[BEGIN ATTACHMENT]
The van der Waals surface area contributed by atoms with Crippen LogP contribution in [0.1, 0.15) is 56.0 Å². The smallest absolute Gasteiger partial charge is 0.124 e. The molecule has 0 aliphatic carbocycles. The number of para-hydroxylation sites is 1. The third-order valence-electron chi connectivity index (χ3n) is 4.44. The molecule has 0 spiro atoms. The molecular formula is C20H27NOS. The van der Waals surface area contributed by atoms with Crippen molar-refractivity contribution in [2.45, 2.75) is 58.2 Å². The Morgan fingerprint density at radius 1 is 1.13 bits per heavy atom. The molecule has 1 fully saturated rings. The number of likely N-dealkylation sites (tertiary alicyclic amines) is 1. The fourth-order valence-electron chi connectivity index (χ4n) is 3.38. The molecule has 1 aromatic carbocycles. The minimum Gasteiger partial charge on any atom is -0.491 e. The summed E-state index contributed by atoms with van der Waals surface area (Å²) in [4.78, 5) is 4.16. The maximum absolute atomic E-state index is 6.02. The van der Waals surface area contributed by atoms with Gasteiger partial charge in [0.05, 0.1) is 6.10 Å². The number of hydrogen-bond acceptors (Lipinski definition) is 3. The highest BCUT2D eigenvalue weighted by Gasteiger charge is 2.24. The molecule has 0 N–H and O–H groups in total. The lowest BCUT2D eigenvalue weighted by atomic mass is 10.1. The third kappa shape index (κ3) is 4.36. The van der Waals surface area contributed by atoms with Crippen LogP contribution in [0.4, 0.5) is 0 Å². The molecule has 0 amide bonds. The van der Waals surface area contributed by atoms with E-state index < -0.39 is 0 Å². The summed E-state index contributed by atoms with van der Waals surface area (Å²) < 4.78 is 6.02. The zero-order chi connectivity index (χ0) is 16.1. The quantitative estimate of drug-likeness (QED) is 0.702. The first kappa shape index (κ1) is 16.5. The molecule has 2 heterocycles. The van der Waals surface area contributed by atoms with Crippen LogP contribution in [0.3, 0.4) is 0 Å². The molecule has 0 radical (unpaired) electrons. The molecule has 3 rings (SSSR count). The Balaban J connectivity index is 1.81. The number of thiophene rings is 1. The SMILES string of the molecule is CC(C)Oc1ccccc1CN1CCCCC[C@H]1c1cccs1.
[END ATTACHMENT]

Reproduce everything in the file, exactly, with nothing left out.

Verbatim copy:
The van der Waals surface area contributed by atoms with Crippen LogP contribution in [0.1, 0.15) is 56.0 Å². The smallest absolute Gasteiger partial charge is 0.124 e. The molecule has 0 aliphatic carbocycles. The number of para-hydroxylation sites is 1. The third-order valence-electron chi connectivity index (χ3n) is 4.44. The molecule has 0 spiro atoms. The molecular formula is C20H27NOS. The van der Waals surface area contributed by atoms with Crippen molar-refractivity contribution in [2.45, 2.75) is 58.2 Å². The Morgan fingerprint density at radius 1 is 1.13 bits per heavy atom. The molecule has 1 fully saturated rings. The number of likely N-dealkylation sites (tertiary alicyclic amines) is 1. The fourth-order valence-electron chi connectivity index (χ4n) is 3.38. The molecule has 1 aromatic carbocycles. The minimum Gasteiger partial charge on any atom is -0.491 e. The summed E-state index contributed by atoms with van der Waals surface area (Å²) in [4.78, 5) is 4.16. The maximum absolute atomic E-state index is 6.02. The van der Waals surface area contributed by atoms with Gasteiger partial charge in [0.05, 0.1) is 6.10 Å². The number of hydrogen-bond acceptors (Lipinski definition) is 3. The highest BCUT2D eigenvalue weighted by Gasteiger charge is 2.24. The molecule has 0 N–H and O–H groups in total. The lowest BCUT2D eigenvalue weighted by atomic mass is 10.1. The third kappa shape index (κ3) is 4.36. The van der Waals surface area contributed by atoms with Crippen LogP contribution in [0.4, 0.5) is 0 Å². The molecule has 0 amide bonds. The van der Waals surface area contributed by atoms with E-state index < -0.39 is 0 Å². The summed E-state index contributed by atoms with van der Waals surface area (Å²) < 4.78 is 6.02. The zero-order chi connectivity index (χ0) is 16.1. The quantitative estimate of drug-likeness (QED) is 0.702. The first kappa shape index (κ1) is 16.5. The molecule has 2 heterocycles. The van der Waals surface area contributed by atoms with Crippen LogP contribution in [0.3, 0.4) is 0 Å². The molecule has 0 radical (unpaired) electrons. The molecule has 3 rings (SSSR count). The Balaban J connectivity index is 1.81. The number of thiophene rings is 1. The SMILES string of the molecule is CC(C)Oc1ccccc1CN1CCCCC[C@H]1c1cccs1.